Large cell lung carcinoma (LCLC) is a heterogeneous group of undifferentiated malignant neoplasms originating from transformed epithelial cells in the lung. LCLC's have typically comprised around 10% of all NSCLC in the past, although newer diagnostic techniques seem to be reducing the incidence of diagnosis of "classic" LCLC in favor of more poorly differentiated squamous cell carcinomas and adenocarcinomas.[10] LCLC is, in effect, a "diagnosis of exclusion", in that the tumor cells lack light microscopic characteristics that would classify the neoplasm as a small-cell carcinoma, squamous-cell carcinoma, adenocarcinoma, or other more specific histologic type of lung cancer. LCLC is differentiated from small cell lung carcinoma (SCLC) primarily by the larger size of the anaplastic cells, a higher cytoplasmic-to-nuclear size ratio, and a lack of "salt-and-pepper" chromatin.


Further information: Lung cancer staging

The American Joint Committee on Cancer (AJCC) and the International Union Against Cancer (UICC) recommend TNM staging, using a uniform scheme for non-small cell lung carcinoma, small-cell lung carcinoma and broncho-pulmonary carcinoid tumors.[11] AJCC has provided an accessible poster version of these copyrighted TNM descriptors to which readers are directed.[11] Extensive presentation of prognostic data for both 6th and 7th edition individual TNM descriptors and overall groups is available.[12]

There are several components of NSCLC staging which then influence physicians' treatment strategies.[13] The lung tumor itself is typically assessed both radiographically for overall size as well as by a pathologist under the microscope to identify specific genetic markers or to see if there has been invasion into important structures within the chest (e.g., bronchus or pleural cavity). Next, the patient's nearby lymph nodes within the chest cavity known as the mediastinum will be checked for disease involvement. Finally, the patient will be evaluated for more distant sites of metastatic disease, most typically with brain imaging and or scans of the bones.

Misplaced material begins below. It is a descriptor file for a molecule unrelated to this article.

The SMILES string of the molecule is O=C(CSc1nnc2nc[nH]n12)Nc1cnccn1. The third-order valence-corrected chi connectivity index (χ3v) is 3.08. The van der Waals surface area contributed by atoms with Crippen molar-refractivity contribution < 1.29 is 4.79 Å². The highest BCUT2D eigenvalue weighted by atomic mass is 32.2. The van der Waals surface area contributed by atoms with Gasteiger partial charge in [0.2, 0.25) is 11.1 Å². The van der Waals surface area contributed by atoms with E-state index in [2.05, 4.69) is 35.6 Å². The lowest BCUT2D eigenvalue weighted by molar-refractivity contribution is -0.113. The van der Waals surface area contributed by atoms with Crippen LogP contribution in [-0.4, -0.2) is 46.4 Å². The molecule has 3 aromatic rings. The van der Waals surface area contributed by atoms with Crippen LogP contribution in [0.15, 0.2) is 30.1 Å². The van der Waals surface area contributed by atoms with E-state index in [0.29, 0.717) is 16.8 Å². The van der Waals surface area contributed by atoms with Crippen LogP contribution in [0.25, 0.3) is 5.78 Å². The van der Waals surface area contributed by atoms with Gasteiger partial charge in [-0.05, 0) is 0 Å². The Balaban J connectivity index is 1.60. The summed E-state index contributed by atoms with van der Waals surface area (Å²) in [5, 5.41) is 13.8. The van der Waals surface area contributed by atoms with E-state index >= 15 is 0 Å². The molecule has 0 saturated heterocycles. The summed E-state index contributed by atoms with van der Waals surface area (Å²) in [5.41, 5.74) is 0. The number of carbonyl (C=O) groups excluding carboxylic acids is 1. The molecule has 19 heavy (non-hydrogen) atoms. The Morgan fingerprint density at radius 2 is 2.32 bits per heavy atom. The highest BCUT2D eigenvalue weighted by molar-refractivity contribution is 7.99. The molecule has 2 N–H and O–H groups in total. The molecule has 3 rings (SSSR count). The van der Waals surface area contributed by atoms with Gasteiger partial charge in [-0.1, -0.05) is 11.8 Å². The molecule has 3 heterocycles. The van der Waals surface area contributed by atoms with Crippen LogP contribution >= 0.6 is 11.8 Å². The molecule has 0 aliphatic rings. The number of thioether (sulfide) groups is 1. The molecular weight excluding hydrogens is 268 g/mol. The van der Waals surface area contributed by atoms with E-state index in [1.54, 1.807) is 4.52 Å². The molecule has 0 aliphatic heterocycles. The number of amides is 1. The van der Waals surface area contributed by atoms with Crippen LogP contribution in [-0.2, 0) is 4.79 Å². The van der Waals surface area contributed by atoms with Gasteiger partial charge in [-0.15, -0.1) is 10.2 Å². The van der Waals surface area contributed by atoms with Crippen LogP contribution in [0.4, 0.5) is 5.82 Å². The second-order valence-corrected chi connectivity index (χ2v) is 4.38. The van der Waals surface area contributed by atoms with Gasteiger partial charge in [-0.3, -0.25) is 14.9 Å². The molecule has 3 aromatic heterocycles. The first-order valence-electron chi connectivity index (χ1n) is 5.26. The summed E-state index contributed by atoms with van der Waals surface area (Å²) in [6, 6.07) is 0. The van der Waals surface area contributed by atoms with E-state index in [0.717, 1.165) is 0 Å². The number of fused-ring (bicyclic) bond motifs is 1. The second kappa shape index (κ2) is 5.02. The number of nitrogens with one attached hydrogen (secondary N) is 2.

More than one kind of treatment is often used, depending on the stage of the cancer, the individual's overall health, age, response to chemotherapy, and other factors such as the likely side effects of the treatment. After full staging, the NSCLC patient can typically be classified in one of three different categories: patients with early, non-metastatic disease (Stage I, II and select III tumors), patients with locally advanced disease confined to the thoracic cavity (e.g., large tumors, tumors involving critical chest structures or patients with positive mediastinal lymph nodes) or patients with distant metastasis outside of the thoracic cavity.

Early/non-metastatic NSCLC

NSCLCs are usually not very sensitive to chemotherapy[14] and/or radiation, so surgery remains the treatment of choice if patients are diagnosed at an early stage.[15] If patients have small, but inoperable tumors, they may undergo highly targeted, high intensity radiation therapy. New methods of giving radiation treatment allow doctors to be more accurate in treating lung cancers. This means less radiation affects nearby healthy tissues. New methods include Cyberknife and stereotactic body radiation therapy(SBRT). Certain patients deemed to be higher risk may also receive adjuvant (ancillary) chemotherapy after initial surgery or radiation therapy. There are a number of possible chemotherapy agents which can be selected however most will involve the platinum-based chemotherapy drug called cisplatin.